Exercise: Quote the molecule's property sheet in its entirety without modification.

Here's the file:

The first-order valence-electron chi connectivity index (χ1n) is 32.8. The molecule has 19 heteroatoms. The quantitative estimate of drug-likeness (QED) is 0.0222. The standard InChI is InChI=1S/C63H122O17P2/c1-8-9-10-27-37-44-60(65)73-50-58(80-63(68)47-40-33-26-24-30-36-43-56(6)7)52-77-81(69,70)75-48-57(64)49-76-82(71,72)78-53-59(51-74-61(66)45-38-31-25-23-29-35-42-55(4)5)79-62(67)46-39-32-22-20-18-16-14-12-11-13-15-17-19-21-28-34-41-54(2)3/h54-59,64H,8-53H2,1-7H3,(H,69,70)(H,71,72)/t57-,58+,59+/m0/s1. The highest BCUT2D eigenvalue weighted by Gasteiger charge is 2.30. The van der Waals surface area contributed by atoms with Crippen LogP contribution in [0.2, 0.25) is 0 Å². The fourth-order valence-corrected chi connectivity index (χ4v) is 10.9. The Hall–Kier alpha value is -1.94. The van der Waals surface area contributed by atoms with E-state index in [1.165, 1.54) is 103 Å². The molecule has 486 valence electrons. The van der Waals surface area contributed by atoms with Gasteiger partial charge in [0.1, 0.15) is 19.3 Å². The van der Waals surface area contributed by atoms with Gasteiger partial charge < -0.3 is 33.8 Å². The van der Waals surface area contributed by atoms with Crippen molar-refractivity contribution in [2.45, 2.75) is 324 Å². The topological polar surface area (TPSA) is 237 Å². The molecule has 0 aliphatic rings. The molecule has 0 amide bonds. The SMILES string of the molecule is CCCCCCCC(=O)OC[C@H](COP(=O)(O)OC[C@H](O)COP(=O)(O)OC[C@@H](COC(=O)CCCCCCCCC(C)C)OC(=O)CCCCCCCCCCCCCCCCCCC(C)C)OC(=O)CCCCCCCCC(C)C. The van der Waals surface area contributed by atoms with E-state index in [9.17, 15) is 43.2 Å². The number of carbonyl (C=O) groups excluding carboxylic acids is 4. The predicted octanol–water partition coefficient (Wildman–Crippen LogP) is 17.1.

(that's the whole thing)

The first-order valence-electron chi connectivity index (χ1n) is 32.8. The molecule has 19 heteroatoms. The quantitative estimate of drug-likeness (QED) is 0.0222. The standard InChI is InChI=1S/C63H122O17P2/c1-8-9-10-27-37-44-60(65)73-50-58(80-63(68)47-40-33-26-24-30-36-43-56(6)7)52-77-81(69,70)75-48-57(64)49-76-82(71,72)78-53-59(51-74-61(66)45-38-31-25-23-29-35-42-55(4)5)79-62(67)46-39-32-22-20-18-16-14-12-11-13-15-17-19-21-28-34-41-54(2)3/h54-59,64H,8-53H2,1-7H3,(H,69,70)(H,71,72)/t57-,58+,59+/m0/s1. The highest BCUT2D eigenvalue weighted by Gasteiger charge is 2.30. The van der Waals surface area contributed by atoms with Crippen LogP contribution in [0.2, 0.25) is 0 Å². The fourth-order valence-corrected chi connectivity index (χ4v) is 10.9. The Hall–Kier alpha value is -1.94. The van der Waals surface area contributed by atoms with E-state index in [1.165, 1.54) is 103 Å². The molecule has 486 valence electrons. The van der Waals surface area contributed by atoms with Gasteiger partial charge in [0.1, 0.15) is 19.3 Å². The van der Waals surface area contributed by atoms with Gasteiger partial charge < -0.3 is 33.8 Å². The van der Waals surface area contributed by atoms with Crippen molar-refractivity contribution in [2.45, 2.75) is 324 Å². The topological polar surface area (TPSA) is 237 Å². The molecule has 0 aliphatic rings. The molecule has 0 amide bonds. The SMILES string of the molecule is CCCCCCCC(=O)OC[C@H](COP(=O)(O)OC[C@H](O)COP(=O)(O)OC[C@@H](COC(=O)CCCCCCCCC(C)C)OC(=O)CCCCCCCCCCCCCCCCCCC(C)C)OC(=O)CCCCCCCCC(C)C. The van der Waals surface area contributed by atoms with E-state index in [9.17, 15) is 43.2 Å². The number of carbonyl (C=O) groups excluding carboxylic acids is 4. The predicted octanol–water partition coefficient (Wildman–Crippen LogP) is 17.1.